Urban Bachata establishes the unique identity of Dominicans. It is music that enables them to showcase the differences with African Americans as well as other Hispanic groups. Dominicans are able to embrace the fact that many were born and assimilated to the urban culture in the United States. However, they still have their original Latino culture that still defines who they are. Through Urban Bachata, Dominicans hope that their Latino background that is specific to their culture is emphasized. The Dominican culture is able to stand out in this music and create a sense of pride that enables this group to escape the blackness of everything related to urban as well as the tendency to classify all the Latinos as the same. For instance, in the music video titled Promise, Usher Raymonds and the singer Romeo appear to be the same. They have a similar dress code and are both black. However, when they start to sing, the Dominican does it in his Spanish while usher proceeds in English (Hernandez 1043). Romeo is also showcased on the streets with some old men playing dominos and dancing, which is a replica of what happens in the Dominican Republic. They both use this to tell the audience that there are differences between them. Hence, through language, instrumentalism, using aspects such as the Dominican flag, and exposing components that are unique to this culture, Bachata music helps to formulate an identity that is unique to this group.
In conclusion, Bachata music is more than a mere set of words and instruments that come together. Rather, it is an illustration of something that is deeper and embedded in Dominican tradition. Dominicans desire to be dissociated from the framing of blackness just because their skin tone reflects the same. They want to be associated with the uniqueness of their culture as opposed to checking an American box of being black of white. They established the concept of otherness to ensure they did not fall under this notion of blackness. The otherness illuminates flexibility that allows Dominicans to embrace their origins without being classified as a particular racial group. The same is reflected in Bachata music that illuminates both worlds while still enabling the audience to see specific aspects of Dominican culture. Bachata grew from music that was abhorred in the Dominican Republic to something that showcases a sense of pride and helps Dominicans identity their Latino background and its uniqueness.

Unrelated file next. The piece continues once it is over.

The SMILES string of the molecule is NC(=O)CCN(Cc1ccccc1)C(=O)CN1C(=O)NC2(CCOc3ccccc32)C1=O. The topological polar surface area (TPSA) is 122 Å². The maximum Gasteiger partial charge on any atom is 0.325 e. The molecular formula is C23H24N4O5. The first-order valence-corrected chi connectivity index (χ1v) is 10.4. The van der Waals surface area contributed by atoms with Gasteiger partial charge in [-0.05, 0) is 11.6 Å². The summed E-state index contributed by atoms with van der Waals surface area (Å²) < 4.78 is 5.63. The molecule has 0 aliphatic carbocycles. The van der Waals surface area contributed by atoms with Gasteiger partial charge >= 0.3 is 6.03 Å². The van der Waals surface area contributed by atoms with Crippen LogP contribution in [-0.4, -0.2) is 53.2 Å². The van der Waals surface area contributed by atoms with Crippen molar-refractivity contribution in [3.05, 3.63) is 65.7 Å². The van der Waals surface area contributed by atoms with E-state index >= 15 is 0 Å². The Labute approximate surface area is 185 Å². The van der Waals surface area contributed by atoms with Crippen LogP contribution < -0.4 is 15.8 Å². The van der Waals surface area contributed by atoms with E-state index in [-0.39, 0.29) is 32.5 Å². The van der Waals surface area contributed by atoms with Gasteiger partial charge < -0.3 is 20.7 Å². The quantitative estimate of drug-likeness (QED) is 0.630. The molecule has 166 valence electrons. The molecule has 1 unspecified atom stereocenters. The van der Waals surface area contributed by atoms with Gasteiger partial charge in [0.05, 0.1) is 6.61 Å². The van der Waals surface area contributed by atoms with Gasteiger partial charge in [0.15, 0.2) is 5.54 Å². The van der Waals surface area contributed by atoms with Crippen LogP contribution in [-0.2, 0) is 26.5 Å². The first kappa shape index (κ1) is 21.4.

Hernandez, Deborah Pacini. "Urban Bachata and Dominican Racial Identity in New York." Cahiers d'etudes africaines 216 (2014): 1027-1054.